This is an inflatable classroom installed inside of a dumpster. It is the first installation – the beta version – launched over three days in late-September at 109th Street and Amsterdam Avenue in the Bloomingdale Neighborhood of Manhattan. The project includes 165 square feet of enclosed space with maximum dimensions at 17’ height by 12’-6” wide and 24’ long. Over the three days the project was activated, over 500 people in the neighborhood interacted with the installation through a number of events and workshops including: a musical performance by Amani Fela, documentary screening by filmmaker Simone Varano and a 3D printing and modeling work session. The total project budget was $4,200 (including equipment rental) – the majority of said budget was funded via Kickstarter, a process we are deeply skeptical of in regards to urban projects, but used nonetheless. The intention is for the project to continue to periodically activate and further explore how it fits within this neighborhood. This project was created with friend and design partner Joaquin Reyes, and is part of a Columbia University course I teach titled “Hacking the Urban Experience.”
The main element is an inflatable membrane containing 2000 cubic feet of volume. This inflato is made from a combination of two lightweight materials. The first is a clear polyethylene. This is an inexpensive, common and biodegradable plastic material that will allow views both from and out to the street. The second material is a mylar film used in both emergency hiking blankets and spacecraft. Dual-sided – silver and gold – the inflato presents a subdued silver, semi-reflective surface on the exterior with a gold, brightly gilded interior. The street side is more opaque, while the sidewalk side is more open allowing views and a surface to project images onto. The transparent side also allows light to filter down through the canopy of the sidewalk maple tree from above. There is a strong evocation of being under a shaded tree.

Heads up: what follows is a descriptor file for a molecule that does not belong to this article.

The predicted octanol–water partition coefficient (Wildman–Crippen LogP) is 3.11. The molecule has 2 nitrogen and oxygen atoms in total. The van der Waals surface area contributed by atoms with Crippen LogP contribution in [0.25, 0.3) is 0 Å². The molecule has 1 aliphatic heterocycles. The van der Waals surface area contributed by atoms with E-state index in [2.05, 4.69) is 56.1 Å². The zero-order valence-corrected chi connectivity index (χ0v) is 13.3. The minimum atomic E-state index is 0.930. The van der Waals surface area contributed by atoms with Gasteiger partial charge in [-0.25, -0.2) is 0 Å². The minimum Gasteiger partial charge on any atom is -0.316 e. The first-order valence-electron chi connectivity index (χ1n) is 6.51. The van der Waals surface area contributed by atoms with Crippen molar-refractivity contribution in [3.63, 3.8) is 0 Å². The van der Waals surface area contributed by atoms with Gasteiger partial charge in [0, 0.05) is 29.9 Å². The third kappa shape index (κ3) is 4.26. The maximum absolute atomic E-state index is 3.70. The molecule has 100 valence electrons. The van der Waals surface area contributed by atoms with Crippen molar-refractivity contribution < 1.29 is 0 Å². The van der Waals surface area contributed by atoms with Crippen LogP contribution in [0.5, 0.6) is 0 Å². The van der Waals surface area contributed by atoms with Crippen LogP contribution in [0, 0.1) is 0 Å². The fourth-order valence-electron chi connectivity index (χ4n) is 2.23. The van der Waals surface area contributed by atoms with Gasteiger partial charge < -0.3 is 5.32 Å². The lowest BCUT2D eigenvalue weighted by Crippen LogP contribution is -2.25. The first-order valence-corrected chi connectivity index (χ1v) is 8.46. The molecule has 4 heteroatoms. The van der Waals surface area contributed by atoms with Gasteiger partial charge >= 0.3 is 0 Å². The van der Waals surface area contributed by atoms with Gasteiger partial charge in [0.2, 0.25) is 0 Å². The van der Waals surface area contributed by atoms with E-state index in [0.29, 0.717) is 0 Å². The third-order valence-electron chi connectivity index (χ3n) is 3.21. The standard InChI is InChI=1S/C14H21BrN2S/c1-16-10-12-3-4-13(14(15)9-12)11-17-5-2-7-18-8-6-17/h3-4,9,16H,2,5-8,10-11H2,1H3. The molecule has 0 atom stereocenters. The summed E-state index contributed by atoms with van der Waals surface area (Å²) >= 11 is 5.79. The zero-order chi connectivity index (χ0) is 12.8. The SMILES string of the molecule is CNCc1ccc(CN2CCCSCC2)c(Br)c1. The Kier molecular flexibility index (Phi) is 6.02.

“Go inside a dumpster?!?!” – An understandable response given by roughly a quarter of people when told they were welcome to go inside. I think the dumpster helped because it kept the project in the realm of the recognizable, and fed into the transgressive feeling of being inside of an off-limits space. Connotations of trash aside, there’s a shared awareness of the spatial interior dimensions of a dumpster, unlike, say, “an inflatable classroom” or, even worse, “a new paradigm of public space,” which could be just about anything. Or maybe it just lowered the bar so much, that when people stepped not into a rusted metal box, but rather a glowing vaulted space, they couldn’t help but feel like they had been transported.
So there’s certainly an interest in transforming existing banal street structures, but also being drawn to the idea of turning something typically associated with waste and discarded materials into a space for something exciting and new. This, in turn, led to exploring the invisible lightness of the inflatable in relation to the hard steel of the dumpster and the heavy demolition work of machines and tools. This juxtaposition of heavy/light and new/used became a key hot-air-balloon-like diagram of the solid base paired with the weightless membrane.
Maybe there’s also a metaphor here about “recycling” knowledge. The goal of this thing being a new type of classroom space meant that knowledge was not just passed down to a captive audience, but that what’s taught is something that could resonate out like ripples and eddies in a stream – emanating from the central mixing chamber of the dumpster. Repeatedly cycling back and forth amongst everyone that came through. For example, we avoided anything overtly didactic – an early idea of streaming neighborhood demographic data was rejected on the grounds of being too overt – instead favoring a more subtle approach such as that taken with the films screened by Simone Varano. Not only are the films challenging documentaries that deal with authenticity, music and living in the city, but anyone that sat in a dumpster and watched them took away the notion that a theater is not only the AMC on 84th street, but that this can be a valid means of projection and expression. Seeing a construction dumpster on the street in New York invariably indicates change, whether a new condo going up or a renovation going in. Either way, the endpoint is often exclusionary in nature. In this project, the dumpster still indicates a temporal event, however, we hope that it triggers a ripple of aftereffects that will germinate practical ideas and actions that are more inclusionary and empowering for the neighborhood. This is something that has to be iterated on and pushed further in future installations.